All of that is superb, but, alas, beyond the brilliance and energy of the hockey sequences, Miracle falls into the trap of most sports film docudramas by fixating on clichés like honor, loyalty, and patriotism. Delving much further than that into the lives and personalities of the real people the story is based on is completely avoided. Apart from a typical wife character, played by Patricia Clarkson, Herb Brooks’ home life isn’t even explored. Miracle offers up nothing new that we haven’t seen in just about every other sport movie.
Miracle has been given a quite solid 1080p/24 AVC/MPEG-4 high definition encoding by Disney. The film itself is a bit strong on grain, but this transfer keeps that original look intact and looks quite film like. The source is clean, as to be expected, showing hardly a speckle. Black levels are solid and show a very good amount of shadow detail. Contrast is sometimes a little hot, showing some clipping on occasion, but it is not severe. Flesh tones are natural and foreground and background detail extension is strong. This is just another solid BD release from Disney.
A huge part of what makes Miracle entertaining to watch is its sound design, and coming to Blu-ray with an English DTS-HD Master Audio 5.1 (48kHz/24-bit) lossless encoding the film sounds as excellent. Full use is made of the surround channels, both for ambience and discrete sound effects. During the hockey match scenes, the entire sound system comes alive with the sound of sticks on pucks and blades on ice, really giving a sense that one is inside the match with the players. The subwoofer is also put to good use with mildly deep bass frequencies. Although dialogue is intelligible, it does suffer from some occasional moments of harshness/clipping.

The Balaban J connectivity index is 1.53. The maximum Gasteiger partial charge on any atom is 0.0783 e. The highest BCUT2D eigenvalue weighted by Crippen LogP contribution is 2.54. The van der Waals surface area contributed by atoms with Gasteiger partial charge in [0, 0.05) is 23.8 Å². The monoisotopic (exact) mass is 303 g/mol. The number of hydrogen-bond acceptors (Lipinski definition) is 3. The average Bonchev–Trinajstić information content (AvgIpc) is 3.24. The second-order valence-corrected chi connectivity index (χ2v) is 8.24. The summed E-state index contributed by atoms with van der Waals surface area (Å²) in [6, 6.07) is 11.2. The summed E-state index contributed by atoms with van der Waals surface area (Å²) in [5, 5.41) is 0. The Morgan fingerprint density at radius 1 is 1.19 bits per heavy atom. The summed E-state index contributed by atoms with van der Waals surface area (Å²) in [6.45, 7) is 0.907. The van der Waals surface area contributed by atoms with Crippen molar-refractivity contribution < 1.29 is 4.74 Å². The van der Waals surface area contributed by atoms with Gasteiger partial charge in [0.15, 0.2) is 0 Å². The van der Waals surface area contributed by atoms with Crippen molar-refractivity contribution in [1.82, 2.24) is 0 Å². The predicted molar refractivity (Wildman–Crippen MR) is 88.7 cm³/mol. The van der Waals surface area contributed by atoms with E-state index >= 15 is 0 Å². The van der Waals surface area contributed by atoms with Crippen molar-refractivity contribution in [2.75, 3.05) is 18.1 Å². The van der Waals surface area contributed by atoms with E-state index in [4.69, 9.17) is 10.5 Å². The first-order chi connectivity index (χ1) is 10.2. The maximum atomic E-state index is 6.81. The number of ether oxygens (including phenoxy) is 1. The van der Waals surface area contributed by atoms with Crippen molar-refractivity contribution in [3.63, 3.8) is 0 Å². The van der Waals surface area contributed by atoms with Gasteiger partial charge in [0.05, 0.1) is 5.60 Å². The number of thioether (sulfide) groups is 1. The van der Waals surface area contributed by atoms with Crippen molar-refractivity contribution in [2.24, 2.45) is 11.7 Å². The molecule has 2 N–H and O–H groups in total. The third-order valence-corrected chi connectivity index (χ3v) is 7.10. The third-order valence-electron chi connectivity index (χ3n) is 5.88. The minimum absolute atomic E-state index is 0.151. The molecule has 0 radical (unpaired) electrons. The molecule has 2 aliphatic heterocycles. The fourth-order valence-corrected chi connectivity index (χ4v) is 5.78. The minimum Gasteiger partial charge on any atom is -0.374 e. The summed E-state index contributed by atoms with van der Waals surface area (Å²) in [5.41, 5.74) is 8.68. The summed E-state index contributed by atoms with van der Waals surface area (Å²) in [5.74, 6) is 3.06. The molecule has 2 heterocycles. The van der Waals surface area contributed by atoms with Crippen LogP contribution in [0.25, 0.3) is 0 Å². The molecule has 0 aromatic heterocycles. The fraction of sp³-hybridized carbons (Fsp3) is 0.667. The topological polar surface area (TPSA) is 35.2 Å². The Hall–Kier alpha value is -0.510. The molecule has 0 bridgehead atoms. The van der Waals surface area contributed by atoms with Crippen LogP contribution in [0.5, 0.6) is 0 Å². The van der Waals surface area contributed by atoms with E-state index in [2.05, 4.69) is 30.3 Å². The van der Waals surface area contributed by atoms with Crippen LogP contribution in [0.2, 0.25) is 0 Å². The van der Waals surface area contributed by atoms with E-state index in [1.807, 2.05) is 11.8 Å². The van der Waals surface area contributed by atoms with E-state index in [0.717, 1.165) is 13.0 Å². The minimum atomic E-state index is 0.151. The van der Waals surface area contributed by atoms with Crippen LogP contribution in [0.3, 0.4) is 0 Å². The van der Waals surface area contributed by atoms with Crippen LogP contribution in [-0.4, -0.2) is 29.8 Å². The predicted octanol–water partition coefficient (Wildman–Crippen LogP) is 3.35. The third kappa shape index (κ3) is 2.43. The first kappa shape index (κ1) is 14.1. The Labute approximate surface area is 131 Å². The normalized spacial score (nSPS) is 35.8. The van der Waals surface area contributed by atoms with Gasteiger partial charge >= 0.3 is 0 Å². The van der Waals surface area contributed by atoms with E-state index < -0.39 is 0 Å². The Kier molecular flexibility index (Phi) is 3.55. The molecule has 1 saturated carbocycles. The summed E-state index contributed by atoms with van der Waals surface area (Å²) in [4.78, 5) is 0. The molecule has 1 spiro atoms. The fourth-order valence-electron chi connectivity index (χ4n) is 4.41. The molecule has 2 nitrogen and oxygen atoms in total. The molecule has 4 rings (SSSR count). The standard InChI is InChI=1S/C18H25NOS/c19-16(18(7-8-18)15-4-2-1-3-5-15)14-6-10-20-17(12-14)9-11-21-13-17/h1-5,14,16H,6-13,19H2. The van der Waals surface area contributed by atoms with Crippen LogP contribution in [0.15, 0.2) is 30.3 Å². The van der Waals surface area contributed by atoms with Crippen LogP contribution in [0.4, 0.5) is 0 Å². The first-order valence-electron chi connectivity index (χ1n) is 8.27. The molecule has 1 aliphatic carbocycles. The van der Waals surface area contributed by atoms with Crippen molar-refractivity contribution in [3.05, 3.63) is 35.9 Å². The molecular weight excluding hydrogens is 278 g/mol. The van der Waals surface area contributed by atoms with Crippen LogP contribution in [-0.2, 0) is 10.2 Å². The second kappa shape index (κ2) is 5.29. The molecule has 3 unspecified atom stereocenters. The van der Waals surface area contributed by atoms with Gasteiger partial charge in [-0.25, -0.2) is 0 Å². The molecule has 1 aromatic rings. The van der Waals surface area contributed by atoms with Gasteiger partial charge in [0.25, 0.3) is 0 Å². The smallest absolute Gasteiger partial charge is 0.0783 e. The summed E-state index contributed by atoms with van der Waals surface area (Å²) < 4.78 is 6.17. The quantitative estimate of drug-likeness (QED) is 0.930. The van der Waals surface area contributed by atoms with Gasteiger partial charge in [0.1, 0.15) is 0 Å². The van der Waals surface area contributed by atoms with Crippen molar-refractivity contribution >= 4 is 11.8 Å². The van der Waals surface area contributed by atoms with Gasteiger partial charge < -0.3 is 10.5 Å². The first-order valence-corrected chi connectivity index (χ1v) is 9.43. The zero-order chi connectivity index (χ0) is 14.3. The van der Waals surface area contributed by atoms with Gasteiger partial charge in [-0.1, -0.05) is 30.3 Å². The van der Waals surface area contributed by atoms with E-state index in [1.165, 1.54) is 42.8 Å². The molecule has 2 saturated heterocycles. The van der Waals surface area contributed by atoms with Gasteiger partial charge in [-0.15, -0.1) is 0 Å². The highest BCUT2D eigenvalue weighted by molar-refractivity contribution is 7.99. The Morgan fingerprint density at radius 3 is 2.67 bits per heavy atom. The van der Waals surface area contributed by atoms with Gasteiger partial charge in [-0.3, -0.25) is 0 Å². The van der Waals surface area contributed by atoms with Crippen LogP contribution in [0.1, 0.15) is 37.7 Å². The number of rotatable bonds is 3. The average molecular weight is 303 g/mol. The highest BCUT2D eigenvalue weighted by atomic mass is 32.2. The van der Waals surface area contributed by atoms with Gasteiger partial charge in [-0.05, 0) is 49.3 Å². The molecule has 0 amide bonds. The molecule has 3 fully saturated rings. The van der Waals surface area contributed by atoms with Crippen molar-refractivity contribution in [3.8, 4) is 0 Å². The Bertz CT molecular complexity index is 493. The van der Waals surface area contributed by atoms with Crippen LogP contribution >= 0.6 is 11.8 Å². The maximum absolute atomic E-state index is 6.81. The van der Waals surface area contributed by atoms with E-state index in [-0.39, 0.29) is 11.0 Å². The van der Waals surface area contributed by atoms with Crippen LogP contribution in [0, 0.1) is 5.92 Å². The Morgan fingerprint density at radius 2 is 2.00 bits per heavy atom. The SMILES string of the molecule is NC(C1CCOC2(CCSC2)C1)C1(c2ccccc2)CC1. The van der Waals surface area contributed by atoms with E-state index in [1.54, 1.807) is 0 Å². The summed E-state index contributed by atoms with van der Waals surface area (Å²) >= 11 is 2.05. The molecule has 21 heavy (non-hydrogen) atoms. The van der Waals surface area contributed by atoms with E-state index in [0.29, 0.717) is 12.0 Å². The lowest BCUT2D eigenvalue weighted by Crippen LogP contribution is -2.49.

Special mention has to be made here of Mark Isham’s wonderful score, which was originally recorded in 5.1, and sounds very good on this Blu-ray release, with smooth high frequencies, lush reverberation, and a wide, but not overwhelming, dynamic range.
There are also French, Portuguese, and Spanish Dolby Digital 5.1 dubbed versions available with English, English SDH, Bahasa, Chinese, French, Korean, Malay, Portuguese, Spanish and Thai subtitles.
All of the video supplements on Miracle are provided in standard definition, but they provide high quality content, offering a plethora of opportunities to see the real members of the 1980 U.S. Olympic hockey team and coach Herb Brooks.